5. Claiming that evidence the State planned to use against him was the fruit of an illegal search of his residence, appellant moved to have the evidence suppressed. The trial court denied his motion, a ruling that appellant challenges here. He claims that the information relied upon by the law enforcement authorities in preparing the affidavit to support the search warrant was stale and defective as a matter of law. " 'The task of the issuing magistrate is simply to make a practical, common-sense decision whether, given all the circumstances set forth in the affidavit before him, including the "veracity" and "basis of knowledge" of persons supplying hearsay information, there is a fair probability that contraband or evidence of a crime will be found in a particular place. The duty of a reviewing court is simply to ensure that the magistrate had a "substantial basis for concluding" that probable cause existed.' Illinois v. Gates, 462 U. S. 213, 238 (103 SC 2317, 76 LE2d 527) (1983)." Hayes v. State, 182 Ga. App. 319 (355 SE2d 700) (1987). Our review of the record reveals that the affidavit was based on information from three confidential informants, one of whom obtained almost 100 tablets of the drug just five days before law enforcement authorities arrested appellant. Although there were some statements by the informants that may have been inaccurate, "[t]here is no evidence that material misrepresentations were knowingly or recklessly included in the affidavit, and there was no showing of misconduct on the part of the affiant. [Cit.] In the absence of such evidence the presumption of validity of an affidavit executed in support of a search warrant must stand. [Cit.]" Id. at 320.
6. Nor does appellant's contention that the warrant was unreasonably executed have any validity. The officers involved in the search and seizure knocked on the door and were invited into the house by a "young white male" who answered the door. Once inside, appellant invited the two officers to sit down, at which point they identified themselves as being law enforcement officers there for the purpose of serving a search warrant on appellant's residence. We agree with appellant's assertion that our federal and state constitutions require that searches must be reasonable as to time, place, and manner, but we fail to see and appellant fails to explain how this particular search violated those requirements. He apparently relies on the fact that approximately nine people were involved in securing the property to be searched, and that the two officers that arrived first were in civilian clothes and an unmarked vehicle. We are unaware of any cases that limit the number of officers who can be involved in execution of a search warrant, and the facts of this case certainly belie the notion that the officers overstepped their authority in executing the warrant. Compare Barclay v. State, 142 Ga. App. 657 (236 SE2d 901) (1977). We find no error.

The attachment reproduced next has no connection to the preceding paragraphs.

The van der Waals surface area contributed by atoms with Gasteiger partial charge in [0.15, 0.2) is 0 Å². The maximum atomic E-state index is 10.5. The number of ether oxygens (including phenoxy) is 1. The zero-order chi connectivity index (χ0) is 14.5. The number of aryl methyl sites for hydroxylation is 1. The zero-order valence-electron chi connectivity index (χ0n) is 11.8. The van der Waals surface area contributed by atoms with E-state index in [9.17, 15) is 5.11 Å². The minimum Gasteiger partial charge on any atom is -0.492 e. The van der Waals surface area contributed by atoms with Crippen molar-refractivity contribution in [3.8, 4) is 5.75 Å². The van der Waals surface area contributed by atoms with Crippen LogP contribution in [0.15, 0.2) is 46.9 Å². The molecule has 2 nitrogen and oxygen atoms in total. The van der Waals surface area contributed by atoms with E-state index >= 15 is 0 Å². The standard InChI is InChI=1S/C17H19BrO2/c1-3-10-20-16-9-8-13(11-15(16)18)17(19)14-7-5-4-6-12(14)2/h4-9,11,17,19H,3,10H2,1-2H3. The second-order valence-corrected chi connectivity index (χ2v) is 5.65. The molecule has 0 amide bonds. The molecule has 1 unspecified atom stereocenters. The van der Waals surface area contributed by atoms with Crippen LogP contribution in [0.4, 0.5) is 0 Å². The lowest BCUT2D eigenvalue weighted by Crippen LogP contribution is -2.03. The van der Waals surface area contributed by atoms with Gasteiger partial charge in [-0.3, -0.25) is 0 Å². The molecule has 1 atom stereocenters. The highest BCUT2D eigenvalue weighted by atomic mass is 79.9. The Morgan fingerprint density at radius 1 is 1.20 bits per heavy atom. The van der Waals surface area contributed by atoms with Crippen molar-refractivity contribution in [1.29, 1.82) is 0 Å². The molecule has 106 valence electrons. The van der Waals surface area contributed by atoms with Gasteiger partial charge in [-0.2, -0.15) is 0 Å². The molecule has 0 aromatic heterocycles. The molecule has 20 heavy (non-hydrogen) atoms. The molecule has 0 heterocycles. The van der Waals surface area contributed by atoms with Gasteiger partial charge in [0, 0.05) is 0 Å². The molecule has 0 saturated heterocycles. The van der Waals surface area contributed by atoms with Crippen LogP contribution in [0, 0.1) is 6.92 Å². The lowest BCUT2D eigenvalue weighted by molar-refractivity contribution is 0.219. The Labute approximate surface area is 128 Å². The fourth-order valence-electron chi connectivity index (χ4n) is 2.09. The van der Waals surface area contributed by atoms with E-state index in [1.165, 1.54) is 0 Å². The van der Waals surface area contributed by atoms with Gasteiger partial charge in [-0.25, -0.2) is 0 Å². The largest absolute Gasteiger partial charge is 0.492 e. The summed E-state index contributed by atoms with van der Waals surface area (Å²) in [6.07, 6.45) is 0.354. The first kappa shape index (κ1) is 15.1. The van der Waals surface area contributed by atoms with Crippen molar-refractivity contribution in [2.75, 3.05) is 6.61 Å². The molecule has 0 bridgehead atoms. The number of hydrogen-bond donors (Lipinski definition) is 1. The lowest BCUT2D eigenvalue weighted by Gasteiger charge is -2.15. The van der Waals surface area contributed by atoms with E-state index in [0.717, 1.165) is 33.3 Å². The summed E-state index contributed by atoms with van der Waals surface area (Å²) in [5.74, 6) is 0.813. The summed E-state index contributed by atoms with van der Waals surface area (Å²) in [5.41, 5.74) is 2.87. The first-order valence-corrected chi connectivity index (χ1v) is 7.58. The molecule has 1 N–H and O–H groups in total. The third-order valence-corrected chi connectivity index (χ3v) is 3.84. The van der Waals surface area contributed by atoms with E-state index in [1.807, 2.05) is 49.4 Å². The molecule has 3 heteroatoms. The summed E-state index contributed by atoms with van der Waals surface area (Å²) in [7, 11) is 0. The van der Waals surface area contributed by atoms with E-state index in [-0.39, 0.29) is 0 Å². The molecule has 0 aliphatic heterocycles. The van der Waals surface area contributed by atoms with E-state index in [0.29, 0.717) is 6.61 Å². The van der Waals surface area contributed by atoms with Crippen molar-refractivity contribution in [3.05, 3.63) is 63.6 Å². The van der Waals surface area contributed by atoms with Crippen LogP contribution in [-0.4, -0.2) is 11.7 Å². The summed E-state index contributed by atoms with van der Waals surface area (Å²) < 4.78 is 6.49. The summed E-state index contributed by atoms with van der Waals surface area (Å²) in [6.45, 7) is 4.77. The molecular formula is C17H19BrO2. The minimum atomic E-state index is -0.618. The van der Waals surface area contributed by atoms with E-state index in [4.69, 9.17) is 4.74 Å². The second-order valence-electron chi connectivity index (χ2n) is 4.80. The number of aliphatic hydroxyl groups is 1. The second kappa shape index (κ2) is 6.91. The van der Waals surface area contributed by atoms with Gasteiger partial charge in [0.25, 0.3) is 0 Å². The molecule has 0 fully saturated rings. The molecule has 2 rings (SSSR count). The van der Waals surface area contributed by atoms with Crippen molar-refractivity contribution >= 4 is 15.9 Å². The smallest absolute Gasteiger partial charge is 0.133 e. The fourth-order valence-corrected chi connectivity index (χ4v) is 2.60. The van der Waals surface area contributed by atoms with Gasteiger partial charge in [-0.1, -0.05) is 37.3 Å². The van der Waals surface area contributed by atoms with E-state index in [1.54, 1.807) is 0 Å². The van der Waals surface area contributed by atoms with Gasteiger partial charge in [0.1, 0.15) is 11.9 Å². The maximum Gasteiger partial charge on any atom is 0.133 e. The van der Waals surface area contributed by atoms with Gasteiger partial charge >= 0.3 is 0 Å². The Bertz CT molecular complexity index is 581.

7. As part of the search and seizure issue, appellant also claims that the trial court erred in allowing appellant's private papers, i.e., his income tax return, to be seized in violation of OCGA 17-5-21 (b), and that the seized papers were used to cross-examine appellant's wife over counsel's objection. Our review of the record reveals that the questions to which appellant objected involved the sources of appellant's and his wife's net income. At the time of the objection, there had been no reference to appellant's tax returns, and the trial court allowed the prosecuting attorney to cross-examine the witness about the sources of income because appellant opened the door to that line of questioning on direct examination. When the words "tax return" were mentioned on cross-examination, appellant did not object. No tax returns were introduced into evidence. Having failed to object to the mention of the returns at the time such mention was made, appellant leaves us with nothing to review on appeal. Edwards v. State, 171 Ga. App. 264 (2) (319 SE2d 101) (1984).
9. Appellant complains that the trial court erroneously denied the motion for mistrial he made at the close of the State's case. The motion was based on "all the inadmissible evidence and all the hearsay evidence that's been talked about in front of the Jury today." The trial transcript shows that although appellant objected to the testimony about which he now complains, and that some of his objections were sustained, he did not move for a mistrial contemporaneously with the alleged misconduct. Having failed to do so, appellant's motion was not a timely one and was properly denied. Garner v. State, 180 Ga. App. 146 (1) (348 SE2d 690) (1986).
10. Appellant's last enumeration is that the trial court erred in charging that "[a] person is concerned in the commission of a crime only if he directly commits the crime or intentionally aids or abets in the commission of a crime or intentionally advises, encourages, hires, counsels or procures another to commit the crime." Appellant objected on the grounds that there was no evidence presented that anyone aided or abetted another or that anyone was party to a crime. " 'A charge on (parties to a crime) is error only where there is insufficient evidence, circumstantial or otherwise, to support the theory.' " Thomas v. State, 177 Ga. App. 33 (2) (338 SE2d 502) (1985). When the trial court gave the charge in question, appellant and his wife were both on trial for possession of the drug with intent to distribute. See Division 3 of this opinion. Since there was evidence, circumstantial and otherwise, that appellant had directly committed the crime for which he was convicted, and some evidence from which the jury could infer that appellant's wife aided or abetted him (Division 1), the trial court did not err in giving the charge.
E. Byron Smith, District Attorney, Tommy K. Floyd, Assistant District Attorney, for appellee.
Tamara Jacobs, for appellant.
Thursday May 21 12:52 EDT